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Officials, students outline work done to combat bias in Easthampton schools

  • Asher Hamilton, the student and family diversity liaison, speaks to the Easthampton School Committee, Tuesday. GAZETTE STAFF/Caitlin Ashworth

  • Miles Ellsworth, 14, talks about discipline procedures as a top concern among students at Easthampton High School. Caitlin Ashworth—



@kate_ashworth
Wednesday, February 14, 2018

EASTHAMPTON — Asher Hamilton, the student and family diversity liaison at Easthampton High School, said she’s seen a lot since her first day on the job last month.

Room 104, the Diversity and Inclusion Center, is a so-called “safe space” on campus, Hamilton said, which allows students to talk about their concerns.

“A lot of what I’ve seen are some confused faces, some concerns, but nothing really specifically negative,” Hamilton said. “But more than anything … and I tell my kid this every day, ignorance is about as common as the common cold. We all have biases.”

Hamilton, along with students and staff involved in making changes at school to promote diversity and minimize bias, spoke to the School Committee on Tuesday about the work they have done throughout the school year.

Principal Kevin Burke also presented the program of studies for the next school year. It’s revised regularly, Burke said, but this year diversity was added to many of the course descriptions.

It has been almost a year since allegations of bias-related incidents and harassment at the high school were brought to light. The state attorney general’s office conducted a civil rights investigation, which was released in August, and found discipline disparities as well as other issues.

In an agreement with Superintendent Nancy Follansbee, the AG’s office set requirements for the school district to implement for the next three years. One of the requirements is the position of diversity officer, charged with monitoring complaints of bullying and harassment. The school has split the required role into two positions, including Hamilton’s role, working directly with students, and a diversity coordinator who monitors complaints.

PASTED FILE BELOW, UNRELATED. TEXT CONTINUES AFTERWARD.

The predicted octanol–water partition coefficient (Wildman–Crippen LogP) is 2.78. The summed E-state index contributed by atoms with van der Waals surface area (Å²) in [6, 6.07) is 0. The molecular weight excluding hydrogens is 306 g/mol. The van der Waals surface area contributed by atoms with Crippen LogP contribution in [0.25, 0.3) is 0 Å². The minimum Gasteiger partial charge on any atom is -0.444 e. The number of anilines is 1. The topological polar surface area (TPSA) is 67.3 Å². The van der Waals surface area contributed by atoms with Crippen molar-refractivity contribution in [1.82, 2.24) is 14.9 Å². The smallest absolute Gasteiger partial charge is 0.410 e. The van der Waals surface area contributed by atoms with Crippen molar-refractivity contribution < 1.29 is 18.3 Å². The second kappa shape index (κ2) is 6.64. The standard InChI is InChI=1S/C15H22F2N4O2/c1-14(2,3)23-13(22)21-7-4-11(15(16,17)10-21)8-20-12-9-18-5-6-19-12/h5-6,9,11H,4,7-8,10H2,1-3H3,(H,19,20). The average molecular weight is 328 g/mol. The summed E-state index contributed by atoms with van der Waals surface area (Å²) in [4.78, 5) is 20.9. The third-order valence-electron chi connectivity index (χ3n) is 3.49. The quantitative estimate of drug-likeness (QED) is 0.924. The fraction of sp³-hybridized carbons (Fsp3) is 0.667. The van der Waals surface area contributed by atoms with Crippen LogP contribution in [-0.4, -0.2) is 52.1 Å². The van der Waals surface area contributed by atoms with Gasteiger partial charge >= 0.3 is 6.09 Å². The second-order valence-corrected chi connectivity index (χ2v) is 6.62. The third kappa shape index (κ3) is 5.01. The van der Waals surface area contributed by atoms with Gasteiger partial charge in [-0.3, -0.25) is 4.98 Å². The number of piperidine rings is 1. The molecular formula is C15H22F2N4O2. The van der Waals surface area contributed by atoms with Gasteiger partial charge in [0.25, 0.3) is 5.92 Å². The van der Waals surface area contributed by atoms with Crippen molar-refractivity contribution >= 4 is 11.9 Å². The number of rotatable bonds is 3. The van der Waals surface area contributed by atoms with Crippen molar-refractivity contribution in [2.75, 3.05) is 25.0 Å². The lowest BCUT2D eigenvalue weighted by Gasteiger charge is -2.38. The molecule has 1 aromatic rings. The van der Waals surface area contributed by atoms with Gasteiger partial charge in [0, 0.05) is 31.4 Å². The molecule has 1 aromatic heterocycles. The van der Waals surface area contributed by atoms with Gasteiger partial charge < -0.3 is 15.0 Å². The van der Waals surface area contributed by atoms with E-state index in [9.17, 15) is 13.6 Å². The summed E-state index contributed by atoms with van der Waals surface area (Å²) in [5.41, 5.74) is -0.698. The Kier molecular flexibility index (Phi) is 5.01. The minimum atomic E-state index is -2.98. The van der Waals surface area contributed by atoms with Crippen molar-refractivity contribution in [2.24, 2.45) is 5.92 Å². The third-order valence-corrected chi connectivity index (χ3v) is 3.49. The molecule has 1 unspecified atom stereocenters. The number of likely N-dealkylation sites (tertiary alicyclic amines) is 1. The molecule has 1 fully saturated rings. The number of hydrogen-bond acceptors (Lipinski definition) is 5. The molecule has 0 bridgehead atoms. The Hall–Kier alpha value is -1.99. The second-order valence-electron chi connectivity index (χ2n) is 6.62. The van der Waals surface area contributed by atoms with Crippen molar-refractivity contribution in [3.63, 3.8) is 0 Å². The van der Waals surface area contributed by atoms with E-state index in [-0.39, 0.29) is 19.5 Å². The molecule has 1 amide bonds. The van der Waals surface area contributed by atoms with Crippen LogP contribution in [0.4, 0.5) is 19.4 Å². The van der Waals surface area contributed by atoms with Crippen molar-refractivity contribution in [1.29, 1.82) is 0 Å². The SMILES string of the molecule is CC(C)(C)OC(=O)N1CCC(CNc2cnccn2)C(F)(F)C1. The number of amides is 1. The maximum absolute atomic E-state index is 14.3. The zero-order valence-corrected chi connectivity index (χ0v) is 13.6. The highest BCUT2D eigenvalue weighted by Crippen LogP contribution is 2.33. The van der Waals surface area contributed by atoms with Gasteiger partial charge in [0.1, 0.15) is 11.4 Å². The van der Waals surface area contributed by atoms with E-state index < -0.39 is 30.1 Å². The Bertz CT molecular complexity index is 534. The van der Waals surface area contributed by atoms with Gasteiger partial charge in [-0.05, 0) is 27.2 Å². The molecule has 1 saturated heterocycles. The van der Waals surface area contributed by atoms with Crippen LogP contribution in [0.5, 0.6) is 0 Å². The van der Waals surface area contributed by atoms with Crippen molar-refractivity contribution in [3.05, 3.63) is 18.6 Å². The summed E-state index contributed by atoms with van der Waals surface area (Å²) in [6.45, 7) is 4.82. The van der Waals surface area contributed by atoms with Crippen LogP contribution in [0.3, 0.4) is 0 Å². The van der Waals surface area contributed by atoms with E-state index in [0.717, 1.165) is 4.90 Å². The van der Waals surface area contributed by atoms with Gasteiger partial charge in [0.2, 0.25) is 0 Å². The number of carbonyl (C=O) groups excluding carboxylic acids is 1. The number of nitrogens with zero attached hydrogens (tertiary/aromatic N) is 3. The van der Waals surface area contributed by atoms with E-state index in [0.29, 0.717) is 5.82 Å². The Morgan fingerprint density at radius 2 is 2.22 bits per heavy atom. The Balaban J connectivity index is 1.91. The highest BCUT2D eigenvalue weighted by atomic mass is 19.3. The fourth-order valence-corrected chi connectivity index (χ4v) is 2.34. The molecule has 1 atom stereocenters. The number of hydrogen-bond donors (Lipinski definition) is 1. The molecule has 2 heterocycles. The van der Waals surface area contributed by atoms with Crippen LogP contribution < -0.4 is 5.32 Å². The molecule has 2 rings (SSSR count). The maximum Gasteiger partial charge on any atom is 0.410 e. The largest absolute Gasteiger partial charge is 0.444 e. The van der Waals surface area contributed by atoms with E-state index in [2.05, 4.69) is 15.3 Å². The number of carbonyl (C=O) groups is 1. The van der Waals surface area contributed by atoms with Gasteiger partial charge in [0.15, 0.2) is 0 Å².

But Follansbee said she’s heard that some people are concerned the school is just checking off boxes when it comes to implementing change at the school.

Curriculum director Julie Anne Levin, who is also the diversity coordinator, said it has been hard to find a balance in terms of working slow and working fast. When it comes to changing behaviors, Levin said, it can be very slow.

“It’s too slow for people that have been hurt,” Levin said.

But working too fast can also cause problems, she added.

“This is going to be an incremental process,” Hamilton said.

Hamilton went into a personal story that happened earlier in the day. She broke a nail and wanted to get it fixed before the School Committee meeting. She went into a local salon by her house and waited for about 40 minutes.

“I was the next person in line — by the way, I’m black — and two other individuals walked in and they got served,” Hamilton said.

She said one person saw what happened and spoke up.

“We should all be responsible for saying something that might not be quite right,” she said.

Student initiatives

Students from three groups at EHS outlined to the School Committee the initiatives they’ve been working on throughout the school year to change school climate and promote diversity.

The Stakeholder Advisory Committee is made up of students, teachers, administrators and parents to focus on a plan for the next year. Students from the committee said they’ve been conducting a survey to gather data and analyze it in comparison to data collected last year.

Students involved in a program through the U.S. Department of Justice called Student Problem Identification and Resolution of Issues Together, or SPIRIT, spokes about top issues at school such as safety and discipline equity as well as solutions for those issues.

Ninth-grader Miles Ellsworth, 14, said many students have been concerned with inconsistent discipline at school. He said in some cases one student was disciplined differently than another for a similar infraction. One of the solutions was to create a more precise discipline protocol, which the school recently implemented in its revised handbook.

Students from the Diversity Club spoke about how they planned and hosted the Diversity Day event at the high school, going over the music, food and their fundraising efforts.

School Committee member Shannon Dunham asked what the group is doing for Black History Month. Club adviser Alex Alvarez said the club will look into doing something after the winter break next week.

“All of this is just a beginning,” Follansbee said. “All of these steps are coming together for a positive change.”

Caitlin Ashworth can be reached at cashworth@gazettenet.com.